Exploring the beauty of the mountains through easy hikes and scrambles

Gable Mountain


9 October 2017

With Richard


Combining Gable Mountain with Barrier Mountain for a short weekend getaway in the Ya Ha Tinda area was a trip that Richard and I had been keen to do for a long time now. Somehow, our plans were always put off… either by lack of time, lack of decent weather, or too much water in the Red Deer River that needs to be crossed to access the massif. Although this weekend didn’t look ideal in terms of the weather, with recent snow fall and temperatures below freezing point forecast for the night, we decided to just go for it as it also turned out to be my last trip to the Rockies this year before leaving Calgary.

Barrier Mountain features prominently in the landscape of the Ya Ha Tinda front range peaks and I knew from a previous trip up Warden Rock via the west side that it would probably make for a really interesting outing with a pleasant approach. In 1992, Rick Collier and party ascended Barrier, Gable and Warden from a camp that they reached via the main NW valley from the Red Deer River, as documented on bivouac.com, but route details are scant. Our rough plan was to head up the creek to where it intersects with a tributary, set up camp, and then climb the NE-N ridge of Gable to its summit.

The bike ride along the gravel road from the Bighorn Campground to the Banff National Park boundary, familiar to us from previous trips into the western reaches of the Ya Ha Tinda, was quite fast (approx. 1.5 hours in, 1 hour out), although a thin layer of snow made it a bit more slippery than before. We stashed our bikes at the park boundary fence and continued on foot for another kilometer along the good trail before heading south to the banks of the Red Deer River. The snow cover wasn’t thick, but together with the rising temperatures and resulting meltwater it was enough to make us worry about crossing the river safely. Back in July we had been at this same point hoping to cross the river, but quickly forgot about the idea once we saw the raging water masses that were churning downstream. Today, fortunately, the river looked a lot tamer and the knee-deep crossing was nor more than a short and uncomfortable undertaking.

We hadn’t seen a soul all day, not even any tracks in the snow that had fallen overnight, so it was with a great deal of surprise that we discovered two tents perched on the embankment of the other side. A young couple appeared, looking just as baffled as we were, and explained that three of their friends had set off to climb Gable Mountain in the morning while they were resting up after doing Warden Rock the day before… Three other people in this remote area, climbing the same mountain on the same day as us?? What are the chances!?!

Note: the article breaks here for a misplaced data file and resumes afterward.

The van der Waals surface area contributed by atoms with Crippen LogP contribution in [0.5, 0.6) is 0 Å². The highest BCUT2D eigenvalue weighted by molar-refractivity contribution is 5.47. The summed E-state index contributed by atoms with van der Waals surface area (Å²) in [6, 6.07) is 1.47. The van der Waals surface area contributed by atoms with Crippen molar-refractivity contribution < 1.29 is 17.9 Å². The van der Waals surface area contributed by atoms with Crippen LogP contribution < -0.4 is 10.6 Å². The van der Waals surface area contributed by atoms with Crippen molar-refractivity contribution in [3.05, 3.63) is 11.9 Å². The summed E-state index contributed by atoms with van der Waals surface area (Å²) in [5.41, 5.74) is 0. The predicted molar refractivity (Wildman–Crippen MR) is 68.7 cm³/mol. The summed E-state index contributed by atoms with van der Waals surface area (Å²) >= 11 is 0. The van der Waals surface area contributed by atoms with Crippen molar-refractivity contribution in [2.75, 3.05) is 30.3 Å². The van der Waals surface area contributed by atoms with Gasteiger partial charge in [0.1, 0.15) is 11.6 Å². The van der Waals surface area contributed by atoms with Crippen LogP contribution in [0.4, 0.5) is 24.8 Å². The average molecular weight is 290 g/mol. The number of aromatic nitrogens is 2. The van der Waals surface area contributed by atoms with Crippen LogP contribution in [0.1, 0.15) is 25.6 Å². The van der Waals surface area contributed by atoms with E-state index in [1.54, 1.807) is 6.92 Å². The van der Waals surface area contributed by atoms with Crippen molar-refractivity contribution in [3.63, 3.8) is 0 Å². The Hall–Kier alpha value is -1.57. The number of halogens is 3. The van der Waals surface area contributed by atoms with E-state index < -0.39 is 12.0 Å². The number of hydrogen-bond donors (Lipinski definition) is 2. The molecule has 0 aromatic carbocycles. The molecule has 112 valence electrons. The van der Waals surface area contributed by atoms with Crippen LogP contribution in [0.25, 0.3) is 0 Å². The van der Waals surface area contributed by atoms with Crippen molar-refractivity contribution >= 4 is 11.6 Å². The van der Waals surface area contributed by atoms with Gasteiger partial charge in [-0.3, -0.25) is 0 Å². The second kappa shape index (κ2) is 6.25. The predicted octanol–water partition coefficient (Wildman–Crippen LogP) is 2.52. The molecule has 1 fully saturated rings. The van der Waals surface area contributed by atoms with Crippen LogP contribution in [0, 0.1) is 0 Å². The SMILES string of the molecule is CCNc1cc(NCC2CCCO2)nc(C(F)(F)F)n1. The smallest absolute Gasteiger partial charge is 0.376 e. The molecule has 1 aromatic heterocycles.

There is a decent horse trail on the left (east) side of the drainage that emanates from the NW valley between Gable and Warden Rock. We followed this trail until it peters out near a steep cliff in the creek bed, then hiked up a steep slope through light forest to the point where I had turned off for Warden Rock on my previous trip in 2016. Now some sidesloping was necessary to get back down into the creek bed, which we then followed with a few minor detours all the way to a small natural camp site at GR132725. This is a really pretty little valley, with tons of interesting geological features to admire along the way. Much of the rock in the creek bed is exposed in the form of smooth, gently dipping slabs that are a joy to walk on, but there is quite a bit of boulder-hopping, too. Some of the beds revealed an abundance of fossils including shells, corals, gastropods (snails), and algal concretions. The tilted slabs are interrupted by short rock steps and small waterfalls that replenish pretty pools and round puddles carved into the surface. It was a formidable sight and both Richard and I really enjoyed our stroll through this little piece of paradise. While there wasn’t much water lower down in the drainage, which made us a bit worried about finding a source of water at first, a small stream appeared in the upper portion of the creek. Our campsite, only metres away from the creek, was perfectly positioned on a small patch of grass in a little dip sheltered by the trees.

After setting up our tent and dropping all the overnight gear, we wasted no time and embarked on the actual climb. It was already 1 pm and we wanted to be back before nightfall, which was around 8 pm at this time of the year. We didn’t know much about Rick Collier’s ascent back in 1992 and exactly where he had ascended the ridge leading up to Gable, so we decided to stick to what we had mapped out ourselves based on satellite images.

From camp, we headed straight up the forested lower slopes on the other side of the creek. We quickly reached treeline and then had to trudge up some unpleasant rubble to gain a subsidiary ridge that extends in a northeasterly direction from Gable’s north ridge. A small cliff band not far above the last tree stands was easily overcome, but higher up past some brown shale and annoying scree we encountered the crux of the day: a prominent rock band, some 4-5 metres high, was blocking our way. The only weakness we could find in this vertical wall was about 30 metres to the left of the ridge crest, where a few awkward steps on small holds and downsloping rock allowed us to climb above it. Although the crux is short and the exposure moderate, it’s definitely in the realm of difficult scrambling. We regained the crest of the secondary ridge and enjoyed some more easy to moderate scrambling to where it connects with Gable’s main north ridge.

We had quite the surprise as we topped out: There they were, three small figures slowly moving on the neighboring ridge to the west! Our three mystery friends from the two tents we had discovered earlier in the day down by the Red Deer River! They must have taken a very challenging route that landed them on Gable’s NW ridge, we thought, and their ridge certainly didn’t look easy. They were at about the same elevation and at the same distance from the summit as us, but we lost sight of them about an hour later and would never run into them as it turned out.